Dwayne Haskins during rookie minicamp. (John McDonnell/The Washington Post)

On the first day of last month’s NFL draft, Redskins safety Landon Collins was convinced quarterback Dwayne Haskins would be selected with the No. 6 pick by his former team — the organization that left Collins heartbroken by not even making him a contract offer after three Pro Bowl seasons.

“I thought he was going to the Giants, honestly," Collins said of Haskins on NFL Network reporter Ian Rapoport’s “RapSheet and Friends” podcast this week. “That’s who I thought they [were] going to get. That’s who I thought they needed, but they decided to go elsewhere.”

Indeed, the Giants were in the market for a quarterback to replace veteran Eli Manning, and Haskins, whom many talent evaluators considered the second-best QB prospect in the draft after Kyler Murray, had been frequently linked to the Giants in mock drafts over the previous few months. New York selected Duke quarterback Daniel Jones with the No. 6 pick instead, much to the chagrin of the Giants’ fan base and the delight of the Redskins, including Collins. Washington would draft Haskins nine picks later.

“When I saw we picked him up," Collins said, “I was like, we just stole the best quarterback.”

As a four-year veteran, Collins didn’t attend the Redskins’ three-day rookie minicamp over the weekend, where Haskins, who starred at the Bullis School and Ohio State, made his debut in the burgundy and gold. But Collins and Haskins share the same agent, David Mulugheta, so they already know each other a bit.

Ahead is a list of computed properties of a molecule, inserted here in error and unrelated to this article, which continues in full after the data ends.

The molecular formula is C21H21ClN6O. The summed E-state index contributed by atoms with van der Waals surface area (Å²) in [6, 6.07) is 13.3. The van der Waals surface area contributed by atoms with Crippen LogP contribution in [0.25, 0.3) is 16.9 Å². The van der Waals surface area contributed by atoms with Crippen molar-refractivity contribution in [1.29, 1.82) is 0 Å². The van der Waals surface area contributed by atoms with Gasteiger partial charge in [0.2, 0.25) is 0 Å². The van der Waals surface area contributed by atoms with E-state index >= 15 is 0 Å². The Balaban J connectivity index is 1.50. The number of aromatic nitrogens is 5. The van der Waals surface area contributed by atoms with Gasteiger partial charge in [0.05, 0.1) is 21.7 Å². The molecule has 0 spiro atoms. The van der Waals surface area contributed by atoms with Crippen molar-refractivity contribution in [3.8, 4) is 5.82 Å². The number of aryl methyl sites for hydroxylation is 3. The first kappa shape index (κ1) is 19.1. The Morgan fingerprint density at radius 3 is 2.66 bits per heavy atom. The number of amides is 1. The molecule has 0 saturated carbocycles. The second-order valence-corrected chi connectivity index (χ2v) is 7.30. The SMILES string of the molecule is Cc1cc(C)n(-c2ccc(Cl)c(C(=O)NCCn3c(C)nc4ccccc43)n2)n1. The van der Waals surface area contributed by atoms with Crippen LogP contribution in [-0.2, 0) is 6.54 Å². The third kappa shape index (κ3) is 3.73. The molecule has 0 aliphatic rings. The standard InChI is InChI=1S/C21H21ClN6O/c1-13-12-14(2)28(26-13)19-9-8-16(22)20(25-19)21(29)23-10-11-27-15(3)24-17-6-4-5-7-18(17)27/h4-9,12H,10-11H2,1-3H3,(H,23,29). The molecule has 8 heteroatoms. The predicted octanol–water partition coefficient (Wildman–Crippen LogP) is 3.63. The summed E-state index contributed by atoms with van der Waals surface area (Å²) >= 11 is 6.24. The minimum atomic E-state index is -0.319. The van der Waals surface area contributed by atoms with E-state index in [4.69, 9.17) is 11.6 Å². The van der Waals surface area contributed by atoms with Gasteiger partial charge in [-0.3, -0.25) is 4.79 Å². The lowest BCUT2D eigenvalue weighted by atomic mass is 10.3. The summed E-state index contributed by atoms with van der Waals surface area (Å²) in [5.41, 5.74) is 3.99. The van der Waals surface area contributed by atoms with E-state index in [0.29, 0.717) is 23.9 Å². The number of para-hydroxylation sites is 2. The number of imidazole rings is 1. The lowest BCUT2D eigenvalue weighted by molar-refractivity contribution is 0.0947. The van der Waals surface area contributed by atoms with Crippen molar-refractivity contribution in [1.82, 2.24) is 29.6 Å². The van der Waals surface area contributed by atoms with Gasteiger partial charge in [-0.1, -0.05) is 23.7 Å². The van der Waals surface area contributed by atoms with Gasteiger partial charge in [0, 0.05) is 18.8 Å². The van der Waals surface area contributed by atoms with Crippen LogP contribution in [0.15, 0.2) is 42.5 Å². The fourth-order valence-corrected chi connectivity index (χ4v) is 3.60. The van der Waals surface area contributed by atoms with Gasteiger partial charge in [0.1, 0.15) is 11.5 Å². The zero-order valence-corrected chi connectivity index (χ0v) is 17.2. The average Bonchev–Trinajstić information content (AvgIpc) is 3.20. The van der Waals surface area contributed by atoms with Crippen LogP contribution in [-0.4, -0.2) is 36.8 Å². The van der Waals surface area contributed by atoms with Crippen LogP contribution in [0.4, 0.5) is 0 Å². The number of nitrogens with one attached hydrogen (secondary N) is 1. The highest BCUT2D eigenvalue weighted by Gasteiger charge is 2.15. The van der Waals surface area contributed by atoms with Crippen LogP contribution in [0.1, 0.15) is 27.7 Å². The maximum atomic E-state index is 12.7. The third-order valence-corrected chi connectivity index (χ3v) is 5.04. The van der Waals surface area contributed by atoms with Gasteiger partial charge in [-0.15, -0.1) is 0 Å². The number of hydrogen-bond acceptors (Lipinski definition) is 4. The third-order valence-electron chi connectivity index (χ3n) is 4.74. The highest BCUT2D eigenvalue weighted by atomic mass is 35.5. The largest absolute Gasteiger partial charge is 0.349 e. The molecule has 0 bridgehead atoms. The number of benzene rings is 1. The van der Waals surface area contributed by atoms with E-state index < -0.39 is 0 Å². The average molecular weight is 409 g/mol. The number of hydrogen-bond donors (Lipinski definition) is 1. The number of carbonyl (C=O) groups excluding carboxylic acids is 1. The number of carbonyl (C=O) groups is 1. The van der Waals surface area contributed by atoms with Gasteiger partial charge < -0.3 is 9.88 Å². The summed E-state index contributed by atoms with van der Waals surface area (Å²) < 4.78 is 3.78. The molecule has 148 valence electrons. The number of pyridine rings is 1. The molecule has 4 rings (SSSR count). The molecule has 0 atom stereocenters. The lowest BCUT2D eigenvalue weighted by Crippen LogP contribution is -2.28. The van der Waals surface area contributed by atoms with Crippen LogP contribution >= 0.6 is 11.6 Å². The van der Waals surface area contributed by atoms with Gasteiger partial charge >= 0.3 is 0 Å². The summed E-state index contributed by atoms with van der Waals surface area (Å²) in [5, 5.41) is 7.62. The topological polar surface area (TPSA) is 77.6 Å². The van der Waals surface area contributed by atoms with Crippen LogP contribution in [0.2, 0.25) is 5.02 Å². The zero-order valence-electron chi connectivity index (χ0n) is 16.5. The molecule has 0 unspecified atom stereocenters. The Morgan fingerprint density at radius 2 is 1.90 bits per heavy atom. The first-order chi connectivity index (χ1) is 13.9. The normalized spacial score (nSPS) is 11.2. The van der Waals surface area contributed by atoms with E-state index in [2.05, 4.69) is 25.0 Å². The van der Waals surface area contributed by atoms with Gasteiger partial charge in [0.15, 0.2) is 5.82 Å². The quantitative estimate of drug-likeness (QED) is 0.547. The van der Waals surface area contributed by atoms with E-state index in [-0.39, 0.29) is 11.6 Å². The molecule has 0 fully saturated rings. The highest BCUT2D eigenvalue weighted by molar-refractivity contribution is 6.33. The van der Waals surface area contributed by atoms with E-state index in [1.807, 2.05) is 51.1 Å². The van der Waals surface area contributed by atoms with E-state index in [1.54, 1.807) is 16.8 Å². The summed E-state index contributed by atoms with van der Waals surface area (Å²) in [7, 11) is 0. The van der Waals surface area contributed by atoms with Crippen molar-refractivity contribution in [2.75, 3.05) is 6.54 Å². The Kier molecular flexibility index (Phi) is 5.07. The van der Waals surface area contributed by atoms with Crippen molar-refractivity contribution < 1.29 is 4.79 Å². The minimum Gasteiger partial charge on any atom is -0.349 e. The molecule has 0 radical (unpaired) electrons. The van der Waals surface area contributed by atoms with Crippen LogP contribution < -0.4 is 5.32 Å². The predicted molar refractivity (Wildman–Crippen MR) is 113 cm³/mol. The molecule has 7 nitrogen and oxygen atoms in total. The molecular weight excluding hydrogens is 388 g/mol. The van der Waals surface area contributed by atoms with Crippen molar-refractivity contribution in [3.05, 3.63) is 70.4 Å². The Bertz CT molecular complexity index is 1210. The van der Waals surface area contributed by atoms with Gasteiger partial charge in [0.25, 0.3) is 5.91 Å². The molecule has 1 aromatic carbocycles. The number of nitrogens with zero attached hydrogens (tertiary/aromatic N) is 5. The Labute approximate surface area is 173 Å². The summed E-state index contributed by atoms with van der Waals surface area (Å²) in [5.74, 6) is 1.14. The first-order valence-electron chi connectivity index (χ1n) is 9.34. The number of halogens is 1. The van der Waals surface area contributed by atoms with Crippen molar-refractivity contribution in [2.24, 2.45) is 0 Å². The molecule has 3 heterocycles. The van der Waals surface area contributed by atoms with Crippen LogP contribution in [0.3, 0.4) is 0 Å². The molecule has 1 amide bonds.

“He’s a humble kid, very, very, very down to earth," Collins said. “Loves to smile, loves to play around, but when it comes down to playing football, when it comes down to putting in that work, that’s what he’s going to do. Great arm, great accuracy. I’m excited to have him. I know the organization is, and other teams are going to be afraid of him.”

Collins signed a six-year, $84 million contract with the Redskins in March after the Giants decided not to use the franchise tag on him. He told NJ.com this month that New York’s decision to let him go after four seasons left him “kind of heartbroken” and was “very, very eye-opening.”

“I’ve got a lot of motivation for the next six years,” Collins said.

Haskins, who chuckled at his draft party after watching the Giants select Jones with the No. 6 pick, has a chip on his shoulder, too.

“I’m more motivated than ever before,” he told ESPN on draft night. “The league done messed up.”

That sort of motivation could lead to big things, according to Collins.

“Ready to tear up the Giants defense for the next five years and continue on from there," he told NJ.com. "I think we’re going to go get [a Super Bowl title] — or a couple of them.”

Collins said he’s also looking forward to being reunited with his former University of Alabama teammate, Reuben Foster, who had been on the NFL’s Commissioner Exempt List since his second alleged domestic violence incident in a one-year span in November. The league announced last month that the linebacker, who was picked up by Washington after he was released by the San Francisco 49ers following his latest arrest, will not be suspended this season.

“When I heard all those things going on, I said: ‘That’s not Reuben. Not at all,’ ” Collins told Rapoport. "Nobody really knows his background, and that’s his story to tell. . . . I’m glad to be a part of him and his life yet again, because that leadership that I bring for him, and just being around him, putting my arm around him and taking him underneath my wing, that’s major.”

The Redskins’ first meeting with the Giants in 2019 is set for Sept. 29 at MetLife Stadium. Mark your calendars. You can bet Collins and Haskins did.

Read more on the Redskins:

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Redskins pledge patient approach with rookie quarterback Dwayne Haskins

Case Keenum on his role with Redskins: ‘My job is to help this team win no matter what’